Microsoft is reportedly building its own “Xbox Surface” gaming tablet, which could give the company a true mobile gaming strategy.
Microsoft officials declined to comment, but the rumored 7-inch tablet could incorporate a custom ARM processor as well as “high-bandwidth RAM suitable for gaming tasks,” The Verge reported on Tuesday. In June, the site published what it believed to be the specs of the device, which included 288MB of RLDRAM 2 and a screen resolution of 1280 x 720.
Microsoft is also reportedly considering a Surface phone, according to the rival BGR site.
If the reports are true, an “Xbox Surface” tablet would give Microsoft something of a head-to-head competitor to the Sony PlayStation Vita and the Nintendo 3DS. Technically, Microsoft already has a mobile gaming platfrom: Windows Phone, which is moving into Windows Phone 8. Games like Dragon’s Blade and Dungeon Stalker take advantage of Windows Phone 7 (and 8), providing the platform with entertainment for Windows Phone users to enjoy on the subway or an airplane. But the quality of the games pales to what Microsoft’s game console, the Xbox 360, offers; gaming sites like PocketGamer usually give short shrift to Microsoft’s phone games.
Mobile Gaming On The Rise
Statistically, the rise of mobile gaming clearly justifies a Microsoft foray into the market. In September, analyst group NPD (which provides reports ranking the various game consoles and games by unit sales) said that the number of “mobile gamers” climbed 9% from a year ago, to a total of 23% of the 211.5 million U.S. gamers, or a total of 46.53 million mobile gamers. Since the number of total gamers actually decreased 5%, that means that mobile gamers are growing both in absolute numbers as well as a percentage of the whole.
What NPD doesn’t do – publicly, at least – is break out the numbers for each console. However, a recent report from the Associated Press does a nice snapshot of how console makers are faring. Microsoft, for example, says it shipped 1.7 million Xbox 360 consoles during the latest quarter, down 26% from 2.3 million a year earlier. Sony shipped a total of 3.5 million PlayStation 2 and PlayStation 3 units for the quarter, down from 4.9 million a year ago. And Nintendo said it sold 1.32 million Wiis for the six-month period ending in September, down from 3.35 million a year ago.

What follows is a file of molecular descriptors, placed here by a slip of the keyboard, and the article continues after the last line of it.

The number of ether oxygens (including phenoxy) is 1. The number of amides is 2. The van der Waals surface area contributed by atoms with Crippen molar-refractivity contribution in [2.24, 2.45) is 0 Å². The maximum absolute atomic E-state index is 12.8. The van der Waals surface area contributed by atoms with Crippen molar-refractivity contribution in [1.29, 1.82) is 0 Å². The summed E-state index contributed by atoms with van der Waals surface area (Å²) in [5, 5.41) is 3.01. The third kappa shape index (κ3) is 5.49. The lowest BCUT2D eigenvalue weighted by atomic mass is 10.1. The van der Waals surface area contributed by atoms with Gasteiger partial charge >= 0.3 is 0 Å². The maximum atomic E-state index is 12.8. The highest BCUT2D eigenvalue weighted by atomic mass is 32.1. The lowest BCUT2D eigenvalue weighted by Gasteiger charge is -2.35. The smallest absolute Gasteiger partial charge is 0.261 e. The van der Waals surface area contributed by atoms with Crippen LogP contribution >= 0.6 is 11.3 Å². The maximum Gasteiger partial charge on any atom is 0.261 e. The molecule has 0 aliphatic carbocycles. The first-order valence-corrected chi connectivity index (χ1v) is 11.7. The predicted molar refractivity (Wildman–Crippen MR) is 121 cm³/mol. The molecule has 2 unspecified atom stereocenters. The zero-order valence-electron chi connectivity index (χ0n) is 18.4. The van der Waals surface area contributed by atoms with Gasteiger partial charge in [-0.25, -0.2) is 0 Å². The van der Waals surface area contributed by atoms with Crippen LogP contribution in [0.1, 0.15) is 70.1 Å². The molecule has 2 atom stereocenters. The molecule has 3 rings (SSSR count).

The mobile market is a bit more vague. Nintendo didn’t break out its portable shipments, and Sony said it sold 1.6 million portable PlayStation units (possibly including the Vita) versus 1.7 million units a year ago. That probably means that there’s a market opportunity for Microsoft, if it chooses to head down that path.
What Games Would An Xbox Surface Run?
But there’s a simple question that hasn’t yet been answered: Would an Xbox Surface tablet actually run Xbox games?Currently, the Xbox 360 is powered by the so-called Xenon chip, a triple-core IBM PowerPC chip. That’s an entirely different architecture than the ARM processor found within the Apple iPhone5 or all Android phones. And that, in turn, means that games written for a custom ARM processor in an Xbox Surface tablet would require a custom port to the tablet by the developer itself. It also means, however, that Windows Phone games should work without too much trouble. Designing a tablet around a custom Intel chip seems to make more sense, as it would likely provide the X86 compatibility needed to run true Windows apps, which have already begun straddling the Xbox console and PC anyway.
An ARM-powered Xbox Surface tablet might resemble the Surface RT: a low-cost, specialized platform that would require custom apps. That doesn’t mean those apps wouldn’t be written, but it would require additional development effort (and most likely financial incentives from Microsoft) to start building an app ecosystem for the Xbox Surface. And would PC-quality games run well on a tablet? Doubtful.
There are a couple of other possibilities: Sony recently bought Gaikai, a cloud-gaming company that is being assimilated into the PlayStation space. Microsoft has already announced that its latest Halo 4 offering is being powered by its Azure cloud software; it’s not too far-fetched to think that Microsoft could be planning some form of streamed offering, either using the Xbox 360 console for local processing or going all the way back to its own in-house servers. Either way, that would help Microsoft circumvent the limits of an Xbox Surgace tablet.
This could also simply be a blown-up marketing effort. Both Sony and Microsoft have released “custom” Xbox hardware tied to a specific game; it’s possible that this could simply be an “Xbox” branded Surface tablet with the SmartGlass “second screen” app front and center.
A Microsoft bet on mobile gaming is certainly risky. But as tablets usurp PCs, an Xbox Surface could also be seen as ahead of the curve.